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November 24, Convair XC-99

November 24, Convair XC-99

The Convair XC-99 was the largest piston-engined land-based transport aircraft ever built, and was developed from the Convair B-36 Peacemaker bomber, sharing the wings and some other structures with it. The first flight was on 24 November 1947 in San Diego, CA, and after testing it was delivered to the Air Force on 26 May 1949. The Convair Model 37 was a planned civil passenger variant based on the XC-99 but was not built.

Design capacity of the XC-99 was 100,000 lb of cargo or 400 fully equipped soldiers on its double cargo decks. A cargo lift was installed for easier loading. The engines face rearward in a pusher configuration.

In July 1950, the XC-99 flew its first cargo mission, “Operation Elephant.” It transported 101,266 pounds of cargo, including engines and propellers for the B-36, from San Diego to Kelly Air Force Base in San Antonio, Texas, a record it would later break when it lifted 104,000 lb. from an airfield at 5,000 ft. elevation. In August 1953, the XC-99 would make its longest flight, 12,000 mi. to Rhein-Main Air Base, Germany, by way of Kindley Air Force Base, Bermuda and Lajes Field in the Azores. It carried more than 60,000 lb each way. It attracted much attention everywhere it flew.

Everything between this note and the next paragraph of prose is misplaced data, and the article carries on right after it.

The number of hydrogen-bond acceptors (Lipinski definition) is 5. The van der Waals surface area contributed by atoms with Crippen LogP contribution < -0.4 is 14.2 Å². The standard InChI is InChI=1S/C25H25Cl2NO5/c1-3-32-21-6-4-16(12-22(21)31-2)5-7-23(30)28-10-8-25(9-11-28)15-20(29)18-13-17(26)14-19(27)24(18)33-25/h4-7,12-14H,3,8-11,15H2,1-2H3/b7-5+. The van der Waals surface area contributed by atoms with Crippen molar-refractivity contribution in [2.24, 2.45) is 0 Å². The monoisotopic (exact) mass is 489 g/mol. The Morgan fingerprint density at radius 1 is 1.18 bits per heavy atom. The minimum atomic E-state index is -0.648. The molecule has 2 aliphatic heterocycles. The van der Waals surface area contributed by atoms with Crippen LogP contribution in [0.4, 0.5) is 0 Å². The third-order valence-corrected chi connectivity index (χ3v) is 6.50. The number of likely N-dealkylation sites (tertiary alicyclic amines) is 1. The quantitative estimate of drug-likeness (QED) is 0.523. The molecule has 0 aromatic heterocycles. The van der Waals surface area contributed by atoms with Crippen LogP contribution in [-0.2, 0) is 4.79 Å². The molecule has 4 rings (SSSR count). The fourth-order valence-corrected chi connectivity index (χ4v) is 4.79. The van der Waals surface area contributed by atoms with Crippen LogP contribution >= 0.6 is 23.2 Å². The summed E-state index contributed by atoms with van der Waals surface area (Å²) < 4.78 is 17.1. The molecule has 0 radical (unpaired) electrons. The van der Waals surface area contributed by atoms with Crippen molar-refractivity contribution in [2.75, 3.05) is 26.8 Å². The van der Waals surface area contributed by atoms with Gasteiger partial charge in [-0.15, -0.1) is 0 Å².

The US Air Force determined that it had no need for such a large, long-range transport at that time, and no more were ordered. The sole XC-99 served until 1957, including much use during the Korean War. It made twice weekly trips from Kelly AFB to the aircraft depot at McClellan Air Force Base, California, transporting supplies and parts for the B-36 bomber while returning by way of other bases or depots making pick-ups and deliveries along the way. During its operational life, the XC-99 logged over 7,400 hours total time, and transported more than 60 million pounds of cargo. The aircraft made its last flight on 19 March 1957, landing at Kelly Air Force Base, where it would remain for the next 47 years. The then United States Air Force Museum at Wright-Patterson Air Force Base near Dayton, Ohio, requested that the aircraft be flown there for display, but the Air Force refused due to the $7,400 cost of the flight.

Updated: November 25, 2019 — 12:28 PM
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